4. Ministry and the Plugged-in Age

Today's "fast-paced, plugged-in information age, which leads us to believe that we can do many things simultaneously, quickly and efficiently without critical reflection, contemplation and the requisite silence, is beginning to wear on us," Basilian Father Thomas Rosica said in an April 19 speech at DePaul University in Chicago.

The fact is that "silence and contemplation" are essential, he proposed, because they "help us to wait for and discern" right answers instead of quick answers. Out of "silent contemplation springs the mission that inspires and compels us forward."

Also essential for the church is the face-to-face presence to people that Jesus modeled, Father Rosica suggested. He is founding CEO of Salt and Light Catholic Television, Canada's national Catholic TV network. His speech appeared in Origins, CNS Documentary Service, May 10, 2012.

"We are rushing everywhere with wires in our ears, decked out with Bluetooth apparatus, laden with smartphones, iPads, and soon-to-be outmoded laptops," Father Rosica observed. But he asked his audience when the last time was that they "had a significant one-on-one, face-to-face conversation with another human being?"

A problem and challenge posed by social networking is "that we no longer need to be in one another's presence in order to enjoy the other's company," said Father Rosica. He indicated that this reality raises questions for many, including those in ministry.

He insisted there is much to be learned "from Jesus' style of being present to others and communicating with them -- from his use of parables and stories, from his attentiveness to the different audiences with which he engaged, from his personal involvement with each individual he encounters."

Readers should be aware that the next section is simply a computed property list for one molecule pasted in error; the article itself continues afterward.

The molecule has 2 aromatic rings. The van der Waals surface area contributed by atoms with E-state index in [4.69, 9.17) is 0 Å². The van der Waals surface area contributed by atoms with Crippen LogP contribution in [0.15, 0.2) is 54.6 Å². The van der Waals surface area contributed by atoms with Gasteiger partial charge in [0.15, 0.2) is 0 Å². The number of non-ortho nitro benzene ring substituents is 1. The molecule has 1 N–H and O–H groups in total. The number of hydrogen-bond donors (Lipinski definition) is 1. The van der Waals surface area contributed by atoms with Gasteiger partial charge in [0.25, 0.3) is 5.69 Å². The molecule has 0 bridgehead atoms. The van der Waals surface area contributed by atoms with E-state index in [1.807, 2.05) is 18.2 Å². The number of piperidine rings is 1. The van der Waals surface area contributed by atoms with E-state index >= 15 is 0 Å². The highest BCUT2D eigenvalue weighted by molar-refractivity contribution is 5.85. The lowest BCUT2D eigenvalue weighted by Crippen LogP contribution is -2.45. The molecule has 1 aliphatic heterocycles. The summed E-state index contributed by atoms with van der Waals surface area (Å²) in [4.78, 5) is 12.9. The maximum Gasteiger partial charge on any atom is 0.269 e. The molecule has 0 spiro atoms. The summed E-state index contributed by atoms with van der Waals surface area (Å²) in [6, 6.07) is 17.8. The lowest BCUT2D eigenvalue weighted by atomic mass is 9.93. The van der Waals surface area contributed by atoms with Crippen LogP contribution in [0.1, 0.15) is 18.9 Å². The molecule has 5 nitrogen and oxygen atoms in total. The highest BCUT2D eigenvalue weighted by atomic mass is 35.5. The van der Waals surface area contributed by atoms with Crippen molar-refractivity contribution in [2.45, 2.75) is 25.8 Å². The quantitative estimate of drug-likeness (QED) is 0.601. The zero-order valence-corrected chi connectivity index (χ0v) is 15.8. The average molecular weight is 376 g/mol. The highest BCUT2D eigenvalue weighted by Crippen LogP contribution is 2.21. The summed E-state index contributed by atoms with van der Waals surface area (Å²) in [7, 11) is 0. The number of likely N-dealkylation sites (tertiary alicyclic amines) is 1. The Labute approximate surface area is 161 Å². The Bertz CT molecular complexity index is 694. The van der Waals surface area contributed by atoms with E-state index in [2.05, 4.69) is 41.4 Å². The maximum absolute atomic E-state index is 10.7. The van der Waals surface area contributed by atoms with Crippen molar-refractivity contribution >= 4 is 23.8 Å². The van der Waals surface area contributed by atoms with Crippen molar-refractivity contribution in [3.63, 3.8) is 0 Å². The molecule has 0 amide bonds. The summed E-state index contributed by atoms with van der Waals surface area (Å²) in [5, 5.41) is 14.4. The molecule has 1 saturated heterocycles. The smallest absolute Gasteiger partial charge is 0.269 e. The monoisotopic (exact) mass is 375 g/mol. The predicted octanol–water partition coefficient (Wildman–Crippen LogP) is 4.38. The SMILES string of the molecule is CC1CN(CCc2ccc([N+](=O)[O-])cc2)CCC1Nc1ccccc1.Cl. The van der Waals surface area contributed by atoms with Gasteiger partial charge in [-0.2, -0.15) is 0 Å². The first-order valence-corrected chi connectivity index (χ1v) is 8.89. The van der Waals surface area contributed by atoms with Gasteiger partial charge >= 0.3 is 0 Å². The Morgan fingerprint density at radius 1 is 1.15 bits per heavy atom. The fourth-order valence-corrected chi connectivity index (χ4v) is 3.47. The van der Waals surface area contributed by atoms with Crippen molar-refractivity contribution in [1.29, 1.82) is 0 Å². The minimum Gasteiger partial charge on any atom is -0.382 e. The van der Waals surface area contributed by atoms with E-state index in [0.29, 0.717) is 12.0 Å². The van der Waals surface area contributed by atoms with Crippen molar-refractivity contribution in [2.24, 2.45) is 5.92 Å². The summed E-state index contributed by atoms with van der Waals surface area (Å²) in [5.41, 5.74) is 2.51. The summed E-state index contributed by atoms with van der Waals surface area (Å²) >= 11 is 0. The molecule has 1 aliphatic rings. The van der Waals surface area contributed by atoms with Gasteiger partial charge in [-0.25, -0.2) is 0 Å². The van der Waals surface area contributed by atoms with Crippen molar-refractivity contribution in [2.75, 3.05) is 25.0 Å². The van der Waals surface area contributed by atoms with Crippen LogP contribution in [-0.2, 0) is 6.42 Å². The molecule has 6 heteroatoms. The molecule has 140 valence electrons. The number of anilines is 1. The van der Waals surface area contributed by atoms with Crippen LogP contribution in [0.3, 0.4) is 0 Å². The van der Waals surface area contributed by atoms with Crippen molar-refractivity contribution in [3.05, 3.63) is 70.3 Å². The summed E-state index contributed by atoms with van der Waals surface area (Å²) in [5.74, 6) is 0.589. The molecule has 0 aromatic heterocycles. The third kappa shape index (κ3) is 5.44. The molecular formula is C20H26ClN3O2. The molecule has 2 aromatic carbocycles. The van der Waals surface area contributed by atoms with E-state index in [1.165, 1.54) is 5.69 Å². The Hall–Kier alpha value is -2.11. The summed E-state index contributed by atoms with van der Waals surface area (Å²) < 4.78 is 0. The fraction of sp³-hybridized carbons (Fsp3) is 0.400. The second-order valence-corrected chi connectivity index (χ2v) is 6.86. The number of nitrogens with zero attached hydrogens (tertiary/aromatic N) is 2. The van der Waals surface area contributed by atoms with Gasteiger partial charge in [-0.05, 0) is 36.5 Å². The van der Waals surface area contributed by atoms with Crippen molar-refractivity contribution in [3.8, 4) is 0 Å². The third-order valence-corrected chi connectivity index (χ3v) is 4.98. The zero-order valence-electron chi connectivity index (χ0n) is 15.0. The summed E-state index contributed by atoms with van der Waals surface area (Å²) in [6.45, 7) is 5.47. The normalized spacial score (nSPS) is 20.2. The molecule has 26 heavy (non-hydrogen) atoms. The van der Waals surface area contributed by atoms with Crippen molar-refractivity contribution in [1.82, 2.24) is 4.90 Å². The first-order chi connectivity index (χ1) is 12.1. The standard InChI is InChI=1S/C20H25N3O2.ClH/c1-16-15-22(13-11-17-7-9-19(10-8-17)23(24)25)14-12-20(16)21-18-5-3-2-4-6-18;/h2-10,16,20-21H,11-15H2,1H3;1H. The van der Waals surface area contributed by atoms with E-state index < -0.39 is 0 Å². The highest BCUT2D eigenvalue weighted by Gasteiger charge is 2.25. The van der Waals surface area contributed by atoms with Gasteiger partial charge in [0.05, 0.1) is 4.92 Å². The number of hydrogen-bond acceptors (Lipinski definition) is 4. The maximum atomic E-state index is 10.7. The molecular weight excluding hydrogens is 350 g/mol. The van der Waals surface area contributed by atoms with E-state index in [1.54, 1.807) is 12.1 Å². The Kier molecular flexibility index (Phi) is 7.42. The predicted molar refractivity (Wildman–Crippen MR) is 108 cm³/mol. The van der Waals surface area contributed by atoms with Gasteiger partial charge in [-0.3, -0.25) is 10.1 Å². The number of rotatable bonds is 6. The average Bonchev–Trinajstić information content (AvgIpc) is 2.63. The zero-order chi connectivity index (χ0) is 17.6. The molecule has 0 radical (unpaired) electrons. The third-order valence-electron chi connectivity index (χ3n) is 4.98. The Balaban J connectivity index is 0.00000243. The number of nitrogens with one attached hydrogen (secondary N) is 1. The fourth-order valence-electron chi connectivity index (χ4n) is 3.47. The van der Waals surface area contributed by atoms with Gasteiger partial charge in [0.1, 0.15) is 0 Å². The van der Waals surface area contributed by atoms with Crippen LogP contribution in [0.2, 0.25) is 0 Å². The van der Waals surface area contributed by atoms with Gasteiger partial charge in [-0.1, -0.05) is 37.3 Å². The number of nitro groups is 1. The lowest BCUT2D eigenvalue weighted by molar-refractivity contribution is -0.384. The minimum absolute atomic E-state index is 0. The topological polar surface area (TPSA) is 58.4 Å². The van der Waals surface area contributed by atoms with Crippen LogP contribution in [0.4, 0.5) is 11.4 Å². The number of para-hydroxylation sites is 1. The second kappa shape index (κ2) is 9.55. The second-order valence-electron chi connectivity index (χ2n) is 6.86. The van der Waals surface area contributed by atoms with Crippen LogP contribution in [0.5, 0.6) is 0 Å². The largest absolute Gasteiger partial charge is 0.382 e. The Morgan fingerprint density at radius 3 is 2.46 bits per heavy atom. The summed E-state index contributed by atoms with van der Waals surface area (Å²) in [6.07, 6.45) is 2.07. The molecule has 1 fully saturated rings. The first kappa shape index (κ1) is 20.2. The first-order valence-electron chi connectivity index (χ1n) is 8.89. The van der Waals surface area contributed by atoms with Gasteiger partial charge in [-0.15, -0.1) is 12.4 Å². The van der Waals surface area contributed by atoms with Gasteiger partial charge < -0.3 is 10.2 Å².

All of this points "to the essence of Jesus as one who gives his life, who spends himself gladly for others," Father Rosica commented. Jesus never "'did' people or worked the crowds like a politician," he said. Instead, Jesus "paid careful attention to each and every human being who stood before him, ate with him or knelt at his feet to seek healing and pardon."

Father Rosica said that "Jesus had the ability to wow simple and sophisticated souls alike." He added:

"I am sure he did it with his powerful words but also with a gentle smile, with humor, kindness and just plain love." Jesus "looked upon people with love and compassion, and did not allow anything to distract him from the person in front of him."

5. Ideological Battles

Concern was expressed by Father Rosica about continuing ideological battles within the church. He said, "Today some of us seem to be stuck in the ideological battles that followed the Second Vatican Council. Perhaps we are frozen in categories of left and right, traditional vs. avant-garde; male vs. female; hierarchical vs. lay-led, or prophetic vs. static."

Father Rosica encouraged his audience to ask "what ideologies have dominated" their lives and how they "minister and function beyond ideology." Again they might ask, "Is joy present in our communal and individual witness?"

He cautioned that "when we sell ourselves to cynicism and despair, meanness of heart, smallness of spirit and harshness in ecclesial discourse, we betray our deepest identity as bearers of joy, hope and truth."

For, he said, "the manifestations of the Spirit must be accompanied by positive energy -- because they are liberating. They ultimately set people free and do not lead them into depression, sadness, cynicism, indifference or anger."

6. Current Quotes to Ponder